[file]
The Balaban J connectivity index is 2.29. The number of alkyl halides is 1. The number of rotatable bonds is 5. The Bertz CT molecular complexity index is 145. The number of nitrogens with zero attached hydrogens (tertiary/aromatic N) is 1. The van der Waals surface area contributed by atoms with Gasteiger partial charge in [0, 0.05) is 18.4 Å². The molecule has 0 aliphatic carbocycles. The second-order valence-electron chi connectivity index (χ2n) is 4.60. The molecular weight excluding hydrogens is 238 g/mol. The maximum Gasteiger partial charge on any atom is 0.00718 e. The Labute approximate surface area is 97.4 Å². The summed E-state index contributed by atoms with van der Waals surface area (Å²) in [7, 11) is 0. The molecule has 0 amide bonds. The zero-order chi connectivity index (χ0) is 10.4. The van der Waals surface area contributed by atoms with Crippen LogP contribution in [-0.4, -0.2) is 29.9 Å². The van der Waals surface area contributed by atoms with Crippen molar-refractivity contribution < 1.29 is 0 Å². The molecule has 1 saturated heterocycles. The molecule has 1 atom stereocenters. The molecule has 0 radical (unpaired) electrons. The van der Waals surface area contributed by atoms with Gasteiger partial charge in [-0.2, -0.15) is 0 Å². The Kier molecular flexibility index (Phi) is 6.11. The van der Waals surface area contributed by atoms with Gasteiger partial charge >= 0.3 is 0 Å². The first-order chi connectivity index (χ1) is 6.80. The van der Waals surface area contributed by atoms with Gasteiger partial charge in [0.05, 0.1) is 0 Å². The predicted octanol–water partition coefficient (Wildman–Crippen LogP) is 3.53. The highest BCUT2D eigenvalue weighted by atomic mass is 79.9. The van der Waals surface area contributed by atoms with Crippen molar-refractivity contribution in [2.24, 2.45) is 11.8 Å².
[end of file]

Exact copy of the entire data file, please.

The Balaban J connectivity index is 2.29. The number of alkyl halides is 1. The number of rotatable bonds is 5. The Bertz CT molecular complexity index is 145. The number of nitrogens with zero attached hydrogens (tertiary/aromatic N) is 1. The van der Waals surface area contributed by atoms with Gasteiger partial charge in [0, 0.05) is 18.4 Å². The molecule has 0 aliphatic carbocycles. The second-order valence-electron chi connectivity index (χ2n) is 4.60. The molecular weight excluding hydrogens is 238 g/mol. The maximum Gasteiger partial charge on any atom is 0.00718 e. The Labute approximate surface area is 97.4 Å². The summed E-state index contributed by atoms with van der Waals surface area (Å²) in [7, 11) is 0. The molecule has 0 amide bonds. The zero-order chi connectivity index (χ0) is 10.4. The van der Waals surface area contributed by atoms with Crippen LogP contribution in [-0.4, -0.2) is 29.9 Å². The van der Waals surface area contributed by atoms with Crippen molar-refractivity contribution < 1.29 is 0 Å². The molecule has 1 saturated heterocycles. The molecule has 1 atom stereocenters. The molecule has 0 radical (unpaired) electrons. The van der Waals surface area contributed by atoms with Gasteiger partial charge in [-0.2, -0.15) is 0 Å². The Kier molecular flexibility index (Phi) is 6.11. The van der Waals surface area contributed by atoms with Gasteiger partial charge >= 0.3 is 0 Å². The first-order chi connectivity index (χ1) is 6.80. The van der Waals surface area contributed by atoms with Gasteiger partial charge in [0.05, 0.1) is 0 Å². The predicted octanol–water partition coefficient (Wildman–Crippen LogP) is 3.53. The highest BCUT2D eigenvalue weighted by atomic mass is 79.9. The van der Waals surface area contributed by atoms with Crippen molar-refractivity contribution in [2.24, 2.45) is 11.8 Å².